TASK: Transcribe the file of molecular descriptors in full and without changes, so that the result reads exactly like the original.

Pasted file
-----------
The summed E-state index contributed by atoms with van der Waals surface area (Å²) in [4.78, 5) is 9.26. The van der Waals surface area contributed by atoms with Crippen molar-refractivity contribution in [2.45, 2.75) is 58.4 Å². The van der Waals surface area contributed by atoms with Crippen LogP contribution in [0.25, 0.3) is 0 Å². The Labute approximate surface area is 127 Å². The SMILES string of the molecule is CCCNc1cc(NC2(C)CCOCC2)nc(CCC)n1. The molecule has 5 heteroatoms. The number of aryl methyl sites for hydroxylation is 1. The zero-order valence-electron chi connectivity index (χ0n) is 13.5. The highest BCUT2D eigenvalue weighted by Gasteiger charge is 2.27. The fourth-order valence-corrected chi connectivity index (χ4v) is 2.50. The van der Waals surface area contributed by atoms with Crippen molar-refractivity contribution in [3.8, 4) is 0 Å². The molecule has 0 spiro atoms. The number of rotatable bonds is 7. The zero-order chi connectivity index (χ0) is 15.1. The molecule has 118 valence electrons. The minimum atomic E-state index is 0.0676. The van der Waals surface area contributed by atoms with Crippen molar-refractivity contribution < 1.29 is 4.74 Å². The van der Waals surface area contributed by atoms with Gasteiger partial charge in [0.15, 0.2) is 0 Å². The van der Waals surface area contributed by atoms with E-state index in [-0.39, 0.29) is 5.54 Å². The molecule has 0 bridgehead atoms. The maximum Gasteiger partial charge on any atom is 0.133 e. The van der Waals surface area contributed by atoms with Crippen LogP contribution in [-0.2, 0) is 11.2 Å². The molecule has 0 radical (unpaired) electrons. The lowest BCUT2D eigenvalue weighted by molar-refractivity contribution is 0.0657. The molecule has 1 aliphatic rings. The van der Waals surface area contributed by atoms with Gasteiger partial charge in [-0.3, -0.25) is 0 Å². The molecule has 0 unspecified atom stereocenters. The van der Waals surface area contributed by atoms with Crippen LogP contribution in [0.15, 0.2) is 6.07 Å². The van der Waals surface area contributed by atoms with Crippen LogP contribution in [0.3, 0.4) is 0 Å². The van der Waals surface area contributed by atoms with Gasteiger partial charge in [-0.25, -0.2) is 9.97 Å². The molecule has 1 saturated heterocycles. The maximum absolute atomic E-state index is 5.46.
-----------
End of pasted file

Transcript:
The summed E-state index contributed by atoms with van der Waals surface area (Å²) in [4.78, 5) is 9.26. The van der Waals surface area contributed by atoms with Crippen molar-refractivity contribution in [2.45, 2.75) is 58.4 Å². The van der Waals surface area contributed by atoms with Crippen LogP contribution in [0.25, 0.3) is 0 Å². The Labute approximate surface area is 127 Å². The SMILES string of the molecule is CCCNc1cc(NC2(C)CCOCC2)nc(CCC)n1. The molecule has 5 heteroatoms. The number of aryl methyl sites for hydroxylation is 1. The zero-order valence-electron chi connectivity index (χ0n) is 13.5. The highest BCUT2D eigenvalue weighted by Gasteiger charge is 2.27. The fourth-order valence-corrected chi connectivity index (χ4v) is 2.50. The van der Waals surface area contributed by atoms with Crippen molar-refractivity contribution in [3.8, 4) is 0 Å². The molecule has 0 spiro atoms. The number of rotatable bonds is 7. The zero-order chi connectivity index (χ0) is 15.1. The molecule has 118 valence electrons. The minimum atomic E-state index is 0.0676. The van der Waals surface area contributed by atoms with Crippen molar-refractivity contribution < 1.29 is 4.74 Å². The van der Waals surface area contributed by atoms with Gasteiger partial charge in [0.15, 0.2) is 0 Å². The van der Waals surface area contributed by atoms with E-state index in [-0.39, 0.29) is 5.54 Å². The molecule has 0 bridgehead atoms. The maximum Gasteiger partial charge on any atom is 0.133 e. The van der Waals surface area contributed by atoms with Crippen LogP contribution in [-0.2, 0) is 11.2 Å². The molecule has 0 radical (unpaired) electrons. The lowest BCUT2D eigenvalue weighted by molar-refractivity contribution is 0.0657. The molecule has 1 aliphatic rings. The van der Waals surface area contributed by atoms with Gasteiger partial charge in [-0.3, -0.25) is 0 Å². The molecule has 0 unspecified atom stereocenters. The van der Waals surface area contributed by atoms with Crippen LogP contribution in [0.15, 0.2) is 6.07 Å². The van der Waals surface area contributed by atoms with Crippen LogP contribution in [0.3, 0.4) is 0 Å². The van der Waals surface area contributed by atoms with Gasteiger partial charge in [-0.25, -0.2) is 9.97 Å². The molecule has 1 saturated heterocycles. The maximum absolute atomic E-state index is 5.46.